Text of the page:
whole nine yards, the
Few phrases have as many tales attached to their origin as does the phrase, the whole nine yards, which has spawned a raft of popular etymologies, all of them wrong. The origin of the phrase has long been a mystery, but recently researchers Bonnie Taylor-Blake and Fred Shapiro have uncovered the phrase’s origin, or at least gotten as close to the origin as anyone is likely to get. And in what may be a surprise to many (but perhaps not to those with long experience researching slang terms), the phrase doesn’t refer to anything in particular. The “nine” holds no significance, nor does “yards” measure anything in particular.Read the rest of the article...
Hyphens: A Rant (So To Speak)
Although Jen Doll calls her piece a “rant,” it really isn’t one. It’s rare that a mass-market publication like The Atlantic prints a thoughtful article that effectively deals with the niceties and subtleties of punctuation, but this one on the hyphen is just that. Judging from my students’ essays, the hyphen, along with its cousin the dash, is probably the most misused punctuation mark, and Ms Doll’s article addresses the proper usage with understated wit and charm. If only more articles about pet peeves were like this one.
Plus, I learned something from this article. I had no idea that that an en dash was the proper mark to use in the adjective pre–Civil War. It seems, at least according to Chicago, that an en dash is used instead of hyphen when linking an open compound (i. e., Civil War) with another adjective or prefix.
[Tip o’ the Hat to Andrew Sullivan]
Ben Zimmer has a nice piece in today’s Boston Globe on how writer Tony Kushner came up with the authentic language used in Spielberg’s Lincoln.
OED Editing Drama
There’s nothing like the excitement generated by a good story about dictionary editing gone wild.
The Guardian ran this piece on Monday about the OED “covertly” deleting words because they came from sources outside England.
The only problem is, that it doesn’t seem to be true. Yes, the dictionary deleted words, and these were disproportionately words from non-UK varieties of English, but there was nothing covert about it. The dictionary clearly explained its editorial policy and under what circumstances words would be struck from the dictionary. The words weren’t deleted because they were foreignisms, but because the evidence for their use was not substantive enough. At the same time, the editors were adding many more foreignisms that were better researched and clearly established. When dealing with a print dictionary, there is only so much room and such editorial decisions need to be made. Furthermore, the book on which The Guardian bases its article apparently does not make the claims the newspaper says it does.
Jesse Sheidlower has a response on the New Yorker’s blog.
AP on Homophobia
The Associated Press Stylebook, which is something of the standard setter among American journalists, has come out discouraging the use of the word homophobia (and Islamophobia as well):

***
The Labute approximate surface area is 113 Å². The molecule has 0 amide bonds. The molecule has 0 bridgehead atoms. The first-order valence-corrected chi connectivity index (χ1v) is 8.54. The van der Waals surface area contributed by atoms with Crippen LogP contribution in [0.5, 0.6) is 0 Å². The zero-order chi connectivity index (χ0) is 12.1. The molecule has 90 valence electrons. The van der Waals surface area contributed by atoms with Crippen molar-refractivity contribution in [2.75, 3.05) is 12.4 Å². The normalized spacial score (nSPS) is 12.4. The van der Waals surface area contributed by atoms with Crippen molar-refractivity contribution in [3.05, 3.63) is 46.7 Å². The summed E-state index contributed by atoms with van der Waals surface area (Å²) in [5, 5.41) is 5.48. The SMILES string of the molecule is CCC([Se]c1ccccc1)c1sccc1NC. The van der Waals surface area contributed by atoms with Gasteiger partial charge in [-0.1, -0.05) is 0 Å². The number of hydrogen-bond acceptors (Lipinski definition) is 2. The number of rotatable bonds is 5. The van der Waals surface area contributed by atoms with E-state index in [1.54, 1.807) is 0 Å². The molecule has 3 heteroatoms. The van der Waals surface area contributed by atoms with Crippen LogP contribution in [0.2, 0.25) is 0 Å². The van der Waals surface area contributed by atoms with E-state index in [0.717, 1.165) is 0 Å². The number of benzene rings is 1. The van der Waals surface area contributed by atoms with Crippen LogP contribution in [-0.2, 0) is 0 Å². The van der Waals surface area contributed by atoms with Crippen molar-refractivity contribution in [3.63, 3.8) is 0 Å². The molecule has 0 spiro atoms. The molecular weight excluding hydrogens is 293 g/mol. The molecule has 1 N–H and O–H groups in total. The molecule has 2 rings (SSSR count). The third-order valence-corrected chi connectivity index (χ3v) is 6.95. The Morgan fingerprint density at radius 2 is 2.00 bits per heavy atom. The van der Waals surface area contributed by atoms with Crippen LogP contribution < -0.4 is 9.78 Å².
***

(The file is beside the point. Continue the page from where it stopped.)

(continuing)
Read the rest of the article...
An irrational, uncontrollable fear, often a form of mental illness. Examples: acrophobia, a fear of heights, and claustrophobia, a fear of being in small, enclosed spaces. Do not use in political or social contexts: homophobia, Islamophobia.
Best Word Ever
At least according to Ted McCragg and his blog Questionable Skills. McCragg conducted an unscientific competition between words organized into brackets like the NCAA basketball championship. The others in the final four were gherkin, kerfuffle, and hornswoggle.
You can read more about the competition in The Atlantic.
[All this transpired over two months ago, but I missed it. Hat tip to David A. Daniel on ADS-L for bringing it to my attention.]
Up Goer Five
xkcd has done it again. This time it’s a drawing of “the only flying space car that’s taken anyone to another world (explained using only the ten hundred words people use the most often).”
A vocabulary of only a thousand words is limiting, but you can get points across.
I’m a bit surprised that computer made the cut, but I guess that’s the world we live in now.
Book Review: Punctuation..?
Punctuation..? by User Design (Thomas Bohm) is a short handbook on how to use the most common punctuation marks, plus some of the not-so-common ones. Illustrated with simple, yet intriguing line drawings, the book covers British stylistic practice, not North American, and is aimed at the novice writer who is looking to improve their use of common punctuation marks.Read the rest of the article...
The Need for Cursive Writing?
This article is a few months old, but I just saw it, and it got my hackles up. I’m not sure what’s scarier, that this is even a debate or the level of argument that is being put forth by these educators.Read the rest of the article...
Odd Toppled Trees
While here in Toronto the advent of Hurricane Sandy isn’t the cause of evacuations and frenzied preparations that it is for my relatives and friends back on the Jersey Shore, but that doesn’t mean we won’t feel its effects. But one sentence from the Canadian Weather Office’s warning for the city jumped out at me:
Sporadic power outages are quite likely across the warned regions due to falling limbs and the odd toppled tree taking out hydro lines.
“The odd toppled tree” is distinctly unbureaucratic in tone; I like it. It’s not the kind of thing you expect to see in an official announcement about severe weather. “Quite likely” is also nicely informal. The “hydro,” of course, is pure Canadian, a clipping of hydroelectric. Had this been a warning in the States it would have read “power lines.”
Whenever normal, human speech works its way into official bureaucrat-speak, it’s a good thing.
Copyright 1997-2013, by David Wilton